Third by Goodman (In Days of Awe, 1991, etc.) is a gay coming-of-ager that never quite matures.
Simon is the son of college professors Genna and Jack Barish. His truculent but way cooler younger sister Lizzie, and Sam, the obstreperous BoBo trophy hound, round out a family that’s perfectly normal in every way except—Simon is gay, and he’s just come out while watching Father of the Bride with his parents. Recounted by Jack Barish in an extended flashback (a superfluous device at best), the story follows Simon from a performing arts academy in Cincinnati to a down-at-heels high school in the backwater town of Tipton, Ohio, site of his parents’ university. There, Simon (a gentle soul in a linebacker’s body, with an otherworldly basso voice) encounters the usual corridor cadre of homophobic bullies. Even in the impossibly rustic university town, though, Simon finds a few like-oriented classmates, such as fellow chorister Peter and trailer-trash hottie Rich. Meanwhile, Jack ricochets improbably between amazing sex with Genna and an affair that threatens to end his marriage for real this time. (The first affair only prompted Genna to drive aimlessly, like a Joan Didion heroine without LA freeways.) Jack’s research project on the possibility of a “gay gene” ties in neatly with Genna’s search for her biological father, who turns out to be gay and living in San Francisco. Mystery of Simon’s seemingly unprecedented musicality and sexual orientation solved—although even macho-progenitor Jack does have his “bi’ moment. Why Simon can’t go live with his grandfather right away is anybody’s guess, but, instead, our hero soldiers on in durance vile, triumphs in the school musical, and has a final, gratuitously catastrophic, encounter with the bullies. Certain elements—smoking-gun mash notes, for example—are left dangling.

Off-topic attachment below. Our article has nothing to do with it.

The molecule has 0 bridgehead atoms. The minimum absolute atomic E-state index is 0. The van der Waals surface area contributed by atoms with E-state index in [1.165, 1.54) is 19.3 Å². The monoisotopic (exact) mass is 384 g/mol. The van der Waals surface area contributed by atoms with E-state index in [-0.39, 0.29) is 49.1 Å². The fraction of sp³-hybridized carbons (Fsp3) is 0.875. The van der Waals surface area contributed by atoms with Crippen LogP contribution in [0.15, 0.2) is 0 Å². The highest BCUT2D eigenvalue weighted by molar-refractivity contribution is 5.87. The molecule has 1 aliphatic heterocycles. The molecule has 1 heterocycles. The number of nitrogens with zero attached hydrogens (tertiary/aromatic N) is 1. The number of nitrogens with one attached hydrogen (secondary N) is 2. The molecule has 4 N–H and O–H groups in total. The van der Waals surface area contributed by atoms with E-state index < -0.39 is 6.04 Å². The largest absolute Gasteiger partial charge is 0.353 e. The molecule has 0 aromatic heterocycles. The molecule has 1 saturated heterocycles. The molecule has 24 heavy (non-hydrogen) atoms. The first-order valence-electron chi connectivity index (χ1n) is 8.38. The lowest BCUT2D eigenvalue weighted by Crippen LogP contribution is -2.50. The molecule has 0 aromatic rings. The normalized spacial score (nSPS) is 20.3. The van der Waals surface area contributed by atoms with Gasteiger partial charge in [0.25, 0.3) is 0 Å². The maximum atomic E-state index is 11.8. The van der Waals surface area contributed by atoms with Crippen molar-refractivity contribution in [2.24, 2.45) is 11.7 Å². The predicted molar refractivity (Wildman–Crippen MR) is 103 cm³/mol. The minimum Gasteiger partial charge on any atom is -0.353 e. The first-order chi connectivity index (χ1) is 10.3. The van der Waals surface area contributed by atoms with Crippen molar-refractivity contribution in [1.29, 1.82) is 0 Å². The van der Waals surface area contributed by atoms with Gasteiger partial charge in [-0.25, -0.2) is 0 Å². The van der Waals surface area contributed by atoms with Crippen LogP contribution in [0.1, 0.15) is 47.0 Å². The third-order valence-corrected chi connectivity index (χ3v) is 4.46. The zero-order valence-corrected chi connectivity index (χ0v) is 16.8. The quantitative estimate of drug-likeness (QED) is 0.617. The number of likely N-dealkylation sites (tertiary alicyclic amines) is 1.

A melodramatic ending adds to the flaws in what’s, still and all, a passably entertaining, fair-enough portrait of youthful awakening and middle-aged reckoning.